The AASB 1046 disclosure requirements (noted above) that were carried forward when Australia adopted IFRSs were, in part, the product of an earlier policy of removing disclosure requirements from corporations legislation and including them in accounting standards.  In the years since adopting IFRSs, there has been more emphasis on including governance-type disclosures directly in legislation.

More disclosure requirements have been added to Section 300A of the Corporations Act regarding disclosures about individual KMP as well as a requirement for a remuneration report for listed companies since the AASB first made the Standards incorporating IFRSs.

The AASB concluded that the IAS 24 requirements (included in AASB 124) to disclose amounts of aggregate KMP compensation as well as treating KMP as related parties for the purposes of the other disclosure requirements are sufficient in the context of the role of accounting standards in meeting the objective of general purpose financial reporting.[4]

Application Date

The amendments to AASB 124 to remove the disclosure requirements regarding individual KMP are applicable toannual reporting periods beginning on or after 1 July 2013, and early adoption is not permitted.  Accordingly, relevant disclosing entities will need to comply with the disclosure requirements for at least another two years.

The AASB concluded that the transition period should be sufficient to allow the relevant government agencies to consider whether there is a need to amend their existing requirements regarding disclosures relating to individual KMP and, if so, the manner in which they should be amended.  In particular, the AASB was mindful of allowing sufficient time to conduct any relevant public consultation in view of other developments that are taking place in connection with governance disclosure requirements.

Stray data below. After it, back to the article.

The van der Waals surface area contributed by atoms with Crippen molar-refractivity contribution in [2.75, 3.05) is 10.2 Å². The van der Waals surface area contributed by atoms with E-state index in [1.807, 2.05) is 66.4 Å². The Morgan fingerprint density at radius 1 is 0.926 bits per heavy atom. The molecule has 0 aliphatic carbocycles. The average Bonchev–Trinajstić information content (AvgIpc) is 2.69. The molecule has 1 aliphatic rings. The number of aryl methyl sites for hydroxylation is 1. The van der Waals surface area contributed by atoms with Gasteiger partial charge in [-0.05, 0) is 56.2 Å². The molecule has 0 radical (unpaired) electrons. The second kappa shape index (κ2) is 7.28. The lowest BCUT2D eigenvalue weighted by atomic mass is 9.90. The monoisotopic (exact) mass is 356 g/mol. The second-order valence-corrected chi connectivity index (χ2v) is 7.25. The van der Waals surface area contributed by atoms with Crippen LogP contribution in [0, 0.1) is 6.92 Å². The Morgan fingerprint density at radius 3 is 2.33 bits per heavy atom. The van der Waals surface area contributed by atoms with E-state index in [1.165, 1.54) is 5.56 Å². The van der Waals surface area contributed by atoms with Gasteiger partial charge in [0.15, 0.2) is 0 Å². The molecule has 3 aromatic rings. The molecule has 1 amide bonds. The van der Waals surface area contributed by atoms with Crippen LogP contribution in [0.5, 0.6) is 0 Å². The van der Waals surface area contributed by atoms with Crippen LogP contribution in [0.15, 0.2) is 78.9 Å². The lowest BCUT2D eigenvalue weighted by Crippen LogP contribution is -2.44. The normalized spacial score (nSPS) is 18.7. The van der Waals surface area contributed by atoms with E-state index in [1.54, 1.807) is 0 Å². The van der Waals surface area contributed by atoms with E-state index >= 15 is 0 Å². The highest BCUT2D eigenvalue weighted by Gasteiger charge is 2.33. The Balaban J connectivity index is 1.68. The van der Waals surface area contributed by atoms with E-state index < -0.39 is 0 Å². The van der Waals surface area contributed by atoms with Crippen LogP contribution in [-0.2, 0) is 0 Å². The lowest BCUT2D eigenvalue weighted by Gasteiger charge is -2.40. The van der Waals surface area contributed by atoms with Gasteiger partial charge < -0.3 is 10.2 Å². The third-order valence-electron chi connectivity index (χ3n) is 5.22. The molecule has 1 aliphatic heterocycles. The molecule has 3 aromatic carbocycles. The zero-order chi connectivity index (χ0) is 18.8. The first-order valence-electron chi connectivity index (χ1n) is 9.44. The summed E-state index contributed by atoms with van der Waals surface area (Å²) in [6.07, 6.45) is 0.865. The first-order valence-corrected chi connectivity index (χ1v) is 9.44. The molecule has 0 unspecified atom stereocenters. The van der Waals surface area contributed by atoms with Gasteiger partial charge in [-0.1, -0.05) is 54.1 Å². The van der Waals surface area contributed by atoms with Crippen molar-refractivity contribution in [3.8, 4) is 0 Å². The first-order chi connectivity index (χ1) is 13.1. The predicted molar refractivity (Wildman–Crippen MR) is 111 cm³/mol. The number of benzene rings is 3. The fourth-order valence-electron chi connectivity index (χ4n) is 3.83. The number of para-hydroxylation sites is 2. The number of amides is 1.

Consultation Prior to Issuing this Standard

A number of constituents who commented on ED 162 (noted above) encouraged the Board to consider removing all the individual KMP disclosure requirements (Aus paragraphs) from AASB 124.  Accordingly, in ED 200A Proposals to Harmonise Australian and New Zealand Standards in Relation to Entities Applying IFRSs as Adopted in Australia and New Zealand (issued in July 2010) the AASB specifically sought comment on whether the individual KMP disclosure requirements should be retained or removed.  All of those who responded to this question supported their removal.

The views expressed by constituents on ED 162 and ED 200A were largely based on two factors:

(a)        a view that individual KMP disclosures are a governance matter that would be most appropriately dealt with directly by the Government through the Corporations Act; and

(b)        a desire to remove as much Australian specific text from the AASB’s Standards that incorporate IFRSs so that those Standards replicate as closely as possible the content of the IFRSs as issued by the IASB.

Constituents have also raised concerns about the potential for confusion because all of the AASB 124 individual KMP disclosures apply to disclosing entities that are not companies, while only a subset of those disclosures apply to disclosing entities that are companies (as explained above).

A Regulation Impact Statement has been prepared in connection with the issuance of this Standardand has been assessed and accepted by the Office of Best Practice Regulation.

[1]Corporations Act Regulation 2M.6.04 permitted listed companies to avoid making the same disclosures twice; however, the Corporations Amendment Regulations 2007 (No. 2) removed that regulation.

[2]AASB 2008-4 Amendments to Australian Accounting Standard – Key Management Personnel Disclosures by Disclosing Entities

[3]More information is available from the Trans-Tasman Outcomes Implementation Group website – www.treasury.gov.au/ttoig.

[4]  The objective of financial reporting is currently identified in SAC 2 Objective of General Purpose Financial Reporting and Framework for the Preparation and Presentation of Financial Statements.